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<< JLink`;
InstallJava[];
ReinstallJava[JVMArguments -> "-Xmx8192m"]

data = Import["E:\\data2.xlsx"][[1]];

fieldNames = data[[{1}, {1, 2, 4, 5, 6, 7, 8}]];
training = data[[2 ;; 220206, {1, 2, 4, 5, 6, 7, 8}]];
test = data[[220207 ;;, {1, 2, 4, 5, 6, 7, 8}]];

model = Predict[Cases[training, x_ :> (x[[;; 6]] -> x[[7]])]]

The last line produces the following error

No more memory available.
Mathematica kernel has shut down.
Try quitting other applications and then retry.

How should I get mathematica to produce a classifier/predictor function which i can use. Is mathematica capable of working with large datasets like sql server can using disk reads rather than memory.

Please help i have to produce results and really need a workable solution.

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  • $\begingroup$ I beleive you need to use File. See this answer. $\endgroup$ – Edmund Oct 7 '16 at 23:37
  • $\begingroup$ mma isn't built to run on large scales, just small toy prototypes $\endgroup$ – M.R. Oct 8 '16 at 0:27
  • $\begingroup$ @M.R. Evidence? - For example a 2013 WTC presentation shows a quantum chemistry simulation running on Mathematica for 5.5 hours vs 5 hours on C++. What is toy vs scale? $\endgroup$ – alancalvitti Oct 8 '16 at 2:37
  • $\begingroup$ I don't know how to use File function since Predict and Classify input format is like {{x11,x12,x13,...}->y1,{x21,x22,x23,...}->y2,...}. But is there a way to feed data in chunks to Predict or Classify or even run these function on the chunks and then "merge" them? $\endgroup$ – user13892 Oct 8 '16 at 9:33
  • $\begingroup$ @alancalvitt anecdotal evidence: no one I know uses mathematica in any sort of production env - also take any ml vision example and multiply the input size by 10000 and mma will crash $\endgroup$ – M.R. Oct 8 '16 at 19:45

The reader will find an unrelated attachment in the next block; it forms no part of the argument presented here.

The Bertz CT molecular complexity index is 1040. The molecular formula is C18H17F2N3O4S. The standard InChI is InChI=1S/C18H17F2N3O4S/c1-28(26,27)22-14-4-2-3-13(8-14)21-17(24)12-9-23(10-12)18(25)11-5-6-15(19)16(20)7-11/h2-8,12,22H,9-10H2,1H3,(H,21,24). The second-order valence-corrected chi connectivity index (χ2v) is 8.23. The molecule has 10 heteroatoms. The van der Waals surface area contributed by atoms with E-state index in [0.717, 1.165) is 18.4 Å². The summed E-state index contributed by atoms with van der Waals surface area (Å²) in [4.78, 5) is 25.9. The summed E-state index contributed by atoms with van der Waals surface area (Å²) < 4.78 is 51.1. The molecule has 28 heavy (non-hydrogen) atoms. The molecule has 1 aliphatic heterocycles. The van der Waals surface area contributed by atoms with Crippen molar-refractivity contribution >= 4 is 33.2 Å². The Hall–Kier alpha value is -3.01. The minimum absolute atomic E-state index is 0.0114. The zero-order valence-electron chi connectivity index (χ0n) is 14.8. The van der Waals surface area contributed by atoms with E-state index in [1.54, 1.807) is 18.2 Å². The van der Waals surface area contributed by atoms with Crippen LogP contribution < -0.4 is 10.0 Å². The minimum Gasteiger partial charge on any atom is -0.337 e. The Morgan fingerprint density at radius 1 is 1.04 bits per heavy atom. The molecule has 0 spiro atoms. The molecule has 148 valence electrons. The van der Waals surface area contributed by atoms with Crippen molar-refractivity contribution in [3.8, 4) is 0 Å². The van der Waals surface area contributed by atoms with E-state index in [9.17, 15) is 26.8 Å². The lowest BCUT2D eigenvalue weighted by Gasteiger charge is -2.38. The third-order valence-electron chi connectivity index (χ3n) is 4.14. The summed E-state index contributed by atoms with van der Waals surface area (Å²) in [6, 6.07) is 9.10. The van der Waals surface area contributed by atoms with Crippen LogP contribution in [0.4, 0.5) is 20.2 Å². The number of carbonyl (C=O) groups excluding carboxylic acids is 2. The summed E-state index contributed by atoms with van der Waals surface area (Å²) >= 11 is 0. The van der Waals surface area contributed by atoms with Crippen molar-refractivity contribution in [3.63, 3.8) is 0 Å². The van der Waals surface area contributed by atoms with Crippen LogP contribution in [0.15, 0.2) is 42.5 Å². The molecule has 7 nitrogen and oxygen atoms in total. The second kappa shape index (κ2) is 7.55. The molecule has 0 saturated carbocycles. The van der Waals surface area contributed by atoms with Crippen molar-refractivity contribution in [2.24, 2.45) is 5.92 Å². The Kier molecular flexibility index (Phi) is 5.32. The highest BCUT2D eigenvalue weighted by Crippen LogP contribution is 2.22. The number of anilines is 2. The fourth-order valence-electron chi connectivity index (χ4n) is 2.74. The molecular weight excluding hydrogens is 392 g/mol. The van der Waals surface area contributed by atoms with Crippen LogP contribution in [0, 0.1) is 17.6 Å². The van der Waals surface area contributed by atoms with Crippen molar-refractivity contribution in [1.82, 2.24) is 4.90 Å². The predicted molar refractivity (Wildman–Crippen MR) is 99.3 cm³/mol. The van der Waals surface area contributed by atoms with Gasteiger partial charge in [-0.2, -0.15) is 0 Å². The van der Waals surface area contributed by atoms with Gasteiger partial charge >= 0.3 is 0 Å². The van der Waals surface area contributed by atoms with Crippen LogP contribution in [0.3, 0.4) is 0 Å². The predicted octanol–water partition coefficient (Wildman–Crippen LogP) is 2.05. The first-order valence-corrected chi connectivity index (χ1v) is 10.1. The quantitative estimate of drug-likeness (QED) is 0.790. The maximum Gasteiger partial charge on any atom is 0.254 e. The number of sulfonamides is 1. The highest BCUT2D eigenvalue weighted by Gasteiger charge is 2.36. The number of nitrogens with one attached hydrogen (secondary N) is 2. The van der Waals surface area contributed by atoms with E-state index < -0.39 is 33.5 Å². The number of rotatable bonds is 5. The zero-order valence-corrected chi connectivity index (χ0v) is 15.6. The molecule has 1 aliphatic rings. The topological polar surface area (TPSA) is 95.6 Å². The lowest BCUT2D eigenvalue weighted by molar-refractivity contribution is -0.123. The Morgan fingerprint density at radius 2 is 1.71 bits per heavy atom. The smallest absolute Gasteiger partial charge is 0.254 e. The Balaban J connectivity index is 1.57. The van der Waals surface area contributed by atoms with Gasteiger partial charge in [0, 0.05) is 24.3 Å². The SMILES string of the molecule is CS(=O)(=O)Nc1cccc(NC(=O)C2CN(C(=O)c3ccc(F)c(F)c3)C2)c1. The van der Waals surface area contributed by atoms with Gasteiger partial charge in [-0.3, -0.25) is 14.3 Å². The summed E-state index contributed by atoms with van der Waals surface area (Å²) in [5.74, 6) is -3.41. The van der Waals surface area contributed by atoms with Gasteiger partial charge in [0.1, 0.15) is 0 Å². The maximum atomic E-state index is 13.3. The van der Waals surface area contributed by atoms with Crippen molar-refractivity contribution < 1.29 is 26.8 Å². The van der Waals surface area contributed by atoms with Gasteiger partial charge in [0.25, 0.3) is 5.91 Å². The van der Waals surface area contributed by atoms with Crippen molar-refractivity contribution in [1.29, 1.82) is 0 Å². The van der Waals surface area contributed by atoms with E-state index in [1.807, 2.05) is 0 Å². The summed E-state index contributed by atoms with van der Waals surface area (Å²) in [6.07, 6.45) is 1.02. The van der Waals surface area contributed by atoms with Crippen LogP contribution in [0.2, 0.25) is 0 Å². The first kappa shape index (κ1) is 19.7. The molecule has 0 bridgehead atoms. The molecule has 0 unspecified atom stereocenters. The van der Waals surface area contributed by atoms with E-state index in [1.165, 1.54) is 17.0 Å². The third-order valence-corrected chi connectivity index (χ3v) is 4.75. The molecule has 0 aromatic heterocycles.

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I've run into this issue several times over the past couple of years when testing and building classifier. On my current 16GB Windows laptop, I'm confident I can handle problems up to about 1Gb of data. Beyond that, things get a little dicier. Occasionally the specific nature of the problem supports some simple ways to reduce the size of the dataset, say by some form of random sampling, or by breaking the problem into smaller chunks. But otherwise I've fallen back on the tried and true way of solving this problem -- toss more horsepower at it. At my current company, we installed MMA on a mid-sized server (8 cores, 256 Gb of Ram). I've been able to handle sizable datasets (up to 70Gb) on this machine without any difficulties, using standard MMA commands. Some of these models have successfully run for over 100 CPU hours. At my previous company, we did something similar using a virtual server in AWS running Ubuntu. This works exceedingly well.The bottom line is that the machine you are using puts a constraint on the size of the problem you can handle in MMA.

Now as a couple of other commenters have noted, one of the challenges of using MMA is that it does not easily integrate with the production workflows that many company routinely use. But that's a different issue than the OP raised.

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